# Floor and ceiling functions

Floor and ceiling functions are very cool functions that will allow us to do an even cooler thing at the end of this post! Keep reading to learn about them and find out what we’re going to do!

Floor function

The floor function of a real number gives as output the integer part of that number and is written as

$\text{floor}(x)\text{&space;or&space;}\left&space;\lfloor&space;x&space;\right&space;\rfloor$

Examples:

$\left&space;\lfloor&space;2&space;\right&space;\rfloor=2$ $\left&space;\lfloor&space;3.1&space;\right&space;\rfloor=3$ $\left&space;\lfloor&space;8.7&space;\right&space;\rfloor=8$

This is how it works for positive numbers; but what about negative numbers? It’s actually the same thing, except it may not be very intuitive:

$\left&space;\lfloor&space;-6&space;\right&space;\rfloor=-6$

but

$\left&space;\lfloor&space;-6.5&space;\right&space;\rfloor=-7$

vs

$\left&space;\lfloor&space;6.5&space;\right&space;\rfloor=6$

This is because the output of the floor function of a non-integer number is smaller than the input, like here: floor(4.7)=4. So it must be the same for negative numbers: floor(-6.5)=-7; -7 is smaller than 6.5.

Now, try to solve these two expressions:

$\left&space;\lfloor&space;4.6-9+8.9&space;\right&space;\rfloor=?$ $\left&space;\lfloor&space;3\cdot&space;2.3+5-16.8&space;\right&space;\rfloor=?$

Ceiling function

The ceiling function of a real number rounds it to the next integer, e.g. 4.7->5, 3.2->4 etc… . The result is the same if the input is an integer, like the floor function: 5->5. It is written as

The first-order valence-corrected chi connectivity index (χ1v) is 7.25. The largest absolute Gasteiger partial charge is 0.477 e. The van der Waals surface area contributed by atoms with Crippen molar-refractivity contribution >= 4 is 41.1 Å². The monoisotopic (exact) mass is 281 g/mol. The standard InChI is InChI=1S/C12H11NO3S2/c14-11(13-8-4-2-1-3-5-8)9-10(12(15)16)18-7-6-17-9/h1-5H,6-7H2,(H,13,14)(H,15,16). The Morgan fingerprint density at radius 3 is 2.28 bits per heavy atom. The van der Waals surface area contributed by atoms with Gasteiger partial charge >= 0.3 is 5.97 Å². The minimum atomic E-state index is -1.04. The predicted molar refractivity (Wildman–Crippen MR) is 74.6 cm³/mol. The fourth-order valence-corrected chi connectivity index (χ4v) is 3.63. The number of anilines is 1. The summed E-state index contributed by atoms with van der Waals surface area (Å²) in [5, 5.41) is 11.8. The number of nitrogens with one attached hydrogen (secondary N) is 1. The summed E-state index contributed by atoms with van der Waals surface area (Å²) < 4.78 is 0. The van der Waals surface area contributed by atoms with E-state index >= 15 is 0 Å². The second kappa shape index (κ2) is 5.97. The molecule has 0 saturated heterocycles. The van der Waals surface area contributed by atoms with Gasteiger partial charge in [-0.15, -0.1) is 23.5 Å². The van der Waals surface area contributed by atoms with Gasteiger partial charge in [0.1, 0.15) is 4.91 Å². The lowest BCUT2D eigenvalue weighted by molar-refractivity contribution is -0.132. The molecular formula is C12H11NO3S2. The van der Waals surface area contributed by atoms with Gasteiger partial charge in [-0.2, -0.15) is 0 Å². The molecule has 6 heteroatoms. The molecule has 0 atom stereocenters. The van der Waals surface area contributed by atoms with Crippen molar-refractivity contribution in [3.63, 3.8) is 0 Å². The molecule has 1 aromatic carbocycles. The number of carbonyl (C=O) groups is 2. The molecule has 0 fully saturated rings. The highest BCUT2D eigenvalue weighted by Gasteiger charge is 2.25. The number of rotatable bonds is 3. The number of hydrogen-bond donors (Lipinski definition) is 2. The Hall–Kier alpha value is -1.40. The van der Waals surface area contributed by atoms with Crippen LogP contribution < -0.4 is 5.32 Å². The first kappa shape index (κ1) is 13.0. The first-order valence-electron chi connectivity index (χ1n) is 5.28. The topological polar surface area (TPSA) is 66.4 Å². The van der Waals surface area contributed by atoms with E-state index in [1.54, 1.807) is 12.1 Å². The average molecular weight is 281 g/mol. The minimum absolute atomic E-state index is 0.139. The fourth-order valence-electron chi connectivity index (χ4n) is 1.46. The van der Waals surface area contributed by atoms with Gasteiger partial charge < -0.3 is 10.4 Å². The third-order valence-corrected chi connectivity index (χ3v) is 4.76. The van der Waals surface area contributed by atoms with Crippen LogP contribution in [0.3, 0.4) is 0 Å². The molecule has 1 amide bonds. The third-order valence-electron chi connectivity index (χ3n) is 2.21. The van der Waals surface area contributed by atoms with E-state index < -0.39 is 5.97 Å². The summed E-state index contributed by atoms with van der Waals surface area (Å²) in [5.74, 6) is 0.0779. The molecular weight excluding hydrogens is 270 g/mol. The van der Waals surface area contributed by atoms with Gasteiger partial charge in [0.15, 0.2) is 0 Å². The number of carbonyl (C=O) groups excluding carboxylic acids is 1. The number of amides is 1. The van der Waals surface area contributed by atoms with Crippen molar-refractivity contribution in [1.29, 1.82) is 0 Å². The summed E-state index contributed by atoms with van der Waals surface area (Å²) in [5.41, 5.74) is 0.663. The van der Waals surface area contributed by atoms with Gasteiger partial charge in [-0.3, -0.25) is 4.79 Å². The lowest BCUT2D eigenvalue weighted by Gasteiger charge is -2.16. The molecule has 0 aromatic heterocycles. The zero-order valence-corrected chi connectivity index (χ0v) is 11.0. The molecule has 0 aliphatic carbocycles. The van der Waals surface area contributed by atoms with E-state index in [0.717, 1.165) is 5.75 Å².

$\text{ceil}(x)\text{&space;or&space;}\left&space;\lceil&space;x&space;\right&space;\rceil$

Examples:

$\left&space;\lceil&space;6.3&space;\right&space;\rceil=7$ $\left&space;\lceil&space;2&space;\right&space;\rceil=2$ $\left&space;\lceil&space;12.0001&space;\right&space;\rceil=13$

As you can see, even if the number is slightly larger than 12, the result is 13.

In case of negative numbers, we have:

$\left&space;\lceil&space;-5.9&space;\right&space;\rceil=-5$ $\left&space;\lceil&space;-3.2&space;\right&space;\rceil=-3$ $\left&space;\lceil&space;-7&space;\right&space;\rceil=-7$

I am pretty sure you were expecting the last result but not the first two; it was the same for me! I thought they would be -4 and -2 but here’s why the results are actually -5 and -3:

the ceiling function can be defined as

$\left&space;\lceil&space;n&space;\right&space;\rceil=\left&space;\lfloor&space;n&space;\right&space;\rfloor+1&space;\,&space;\,&space;\,&space;\forall&space;\,&space;n\notin&space;\mathbb{Z}$

i.e. it is valid for all of the non-integer values of n.

This is quite intuitive, I actually came up with it. It also means that n must not be equal to floor(n), since if it is, it means that n is an integer.

Notice:

As you can see, ceil(n) = floor(n) + 1. This means that ceil(-5.9) = floor(-5.9) + 1 = -6 + 1 = -5. This is why it is not -4 nor -6 nor whatever.

Number of digits

And now the cool part: with the following expression we will be able to get as result the number of digits of any integer!

$\text{number&space;of&space;digits}=\left&space;\lfloor&space;\log_{10}n&space;\right&space;\rfloor+1$

It can also be written in terms of the ceiling function using the definition we saw above:

$\left&space;\lceil&space;\log_{10}n&space;\right&space;\rceil=\left&space;\lfloor&space;\log_{10}n&space;\right&space;\rfloor+1\rightarrow&space;\left&space;\lfloor&space;\log_{10}n&space;\right&space;\rfloor=\left&space;\lceil&space;\log_{10}n&space;\right&space;\rceil-1$ $\left\{\,\begin{matrix}&space;\text{number&space;of&space;digits}=\left&space;\lfloor&space;\log_{10}n&space;\right&space;\rfloor+1&space;\\\left&space;\lfloor&space;\log_{10}n&space;\right&space;\rfloor=\left&space;\lceil&space;\log_{10}n&space;\right&space;\rceil-1&space;\end{matrix}\right.$

Therefore:

$\text{number&space;of&space;digits}=\left&space;\lfloor&space;\log_{10}n&space;\right&space;\rfloor-1+1=\left&space;\lfloor&space;\log_{10}n&space;\right&space;\rfloor$

These two functions have more complex applications as well, but I will talk about them in another post.

Hope you liked this lesson! If you have any doubts, leave a comment and I’ll be happy to help!

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### 1 Comment »

1. Vince

Thank you so much